While initially thought to be absolute, the operation of this provision has posed a number of questions. What exactly is meant by ‘arising out of or in connection with’? Can a claim still be brought if the damage suffered is caused by defective building work, but that building work was completed over 10 years ago? Thankfully, a recent case has given guidance on its operation.

One such matter was Bandelle Pty Ltd v Sydney Capitol Hotels Pty Ltd [2020] NSWCA 303 (SCH No 2), which was heard on appeal from the Supreme Court of New South Wales.


On 2 January 2017, a fire broke out on the ground floor of the Capitol Square Building. Sydney Capitol Hotels Pty Ltd (SCH) had occupied level 5 of that building as a tenant since 1997. The fire caused the building’s sprinkler system to be activated which, in turn and unsurprisingly, caused SCH to suffer material loss and consequential damage.

The fire was found to have started as a result of defective work carried out on an exhaust duct system within the building by Bandelle Pty Ltd (Bandelle). The construction of the building was completed in 1997. As a result of its damage and loss, SCH brought a claim against Bandelle for negligence referable to the work carried on the exhaust duct system seeking damages.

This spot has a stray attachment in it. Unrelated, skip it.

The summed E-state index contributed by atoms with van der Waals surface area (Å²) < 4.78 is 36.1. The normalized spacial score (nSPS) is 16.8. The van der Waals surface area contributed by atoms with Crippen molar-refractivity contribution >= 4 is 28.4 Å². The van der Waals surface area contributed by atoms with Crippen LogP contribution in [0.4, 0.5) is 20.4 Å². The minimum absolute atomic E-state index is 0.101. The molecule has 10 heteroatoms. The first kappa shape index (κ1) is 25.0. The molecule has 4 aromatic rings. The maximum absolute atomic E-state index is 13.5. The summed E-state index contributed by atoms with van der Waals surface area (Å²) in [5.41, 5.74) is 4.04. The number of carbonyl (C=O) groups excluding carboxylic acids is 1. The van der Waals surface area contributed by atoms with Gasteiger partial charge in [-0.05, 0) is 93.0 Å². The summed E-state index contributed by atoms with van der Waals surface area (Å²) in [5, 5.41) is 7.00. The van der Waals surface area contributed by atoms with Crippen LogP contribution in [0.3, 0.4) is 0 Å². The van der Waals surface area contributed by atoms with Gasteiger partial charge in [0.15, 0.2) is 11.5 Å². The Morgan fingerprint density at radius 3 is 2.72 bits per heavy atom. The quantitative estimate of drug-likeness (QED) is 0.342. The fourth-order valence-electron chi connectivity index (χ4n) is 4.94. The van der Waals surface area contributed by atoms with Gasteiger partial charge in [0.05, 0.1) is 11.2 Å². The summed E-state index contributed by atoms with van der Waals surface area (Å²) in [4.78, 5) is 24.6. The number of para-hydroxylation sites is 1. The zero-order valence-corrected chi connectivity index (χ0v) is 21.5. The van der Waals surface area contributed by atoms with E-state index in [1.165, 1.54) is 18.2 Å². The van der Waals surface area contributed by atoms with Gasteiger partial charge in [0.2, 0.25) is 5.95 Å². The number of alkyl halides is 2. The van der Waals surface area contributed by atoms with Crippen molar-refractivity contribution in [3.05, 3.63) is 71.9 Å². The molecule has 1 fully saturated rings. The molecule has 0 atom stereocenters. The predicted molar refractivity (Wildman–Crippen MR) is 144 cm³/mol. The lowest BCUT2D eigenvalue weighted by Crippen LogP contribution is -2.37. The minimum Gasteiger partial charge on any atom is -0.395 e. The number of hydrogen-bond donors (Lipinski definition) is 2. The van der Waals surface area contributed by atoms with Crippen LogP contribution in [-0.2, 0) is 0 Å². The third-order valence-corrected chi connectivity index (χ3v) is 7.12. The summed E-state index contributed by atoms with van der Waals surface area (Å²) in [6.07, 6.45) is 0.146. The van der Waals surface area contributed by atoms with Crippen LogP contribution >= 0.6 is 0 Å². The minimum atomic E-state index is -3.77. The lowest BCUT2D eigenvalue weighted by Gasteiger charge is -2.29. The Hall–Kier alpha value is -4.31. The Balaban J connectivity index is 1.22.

SCH No 1

Bandelle, at first instance in Sydney Capitol Hotels Pty Ltd v Bandelle Pty Ltd [2019] NSWSC 1825 (SCH No 1), contended that any such claim was statute-barred under the section 6.20 of the Act. Conversely, SCH submitted that section 6.20 of the Act should only be interpreted to absolve Bandelle from the party with whom it was contracted to do the relevant work (which was not SCH).

As to what constitutes ‘building work’ and a ‘claim’ for the purposes of the Act, the definitions therein are by no means exhaustive. The Court noted section 6.19 relevantly provides: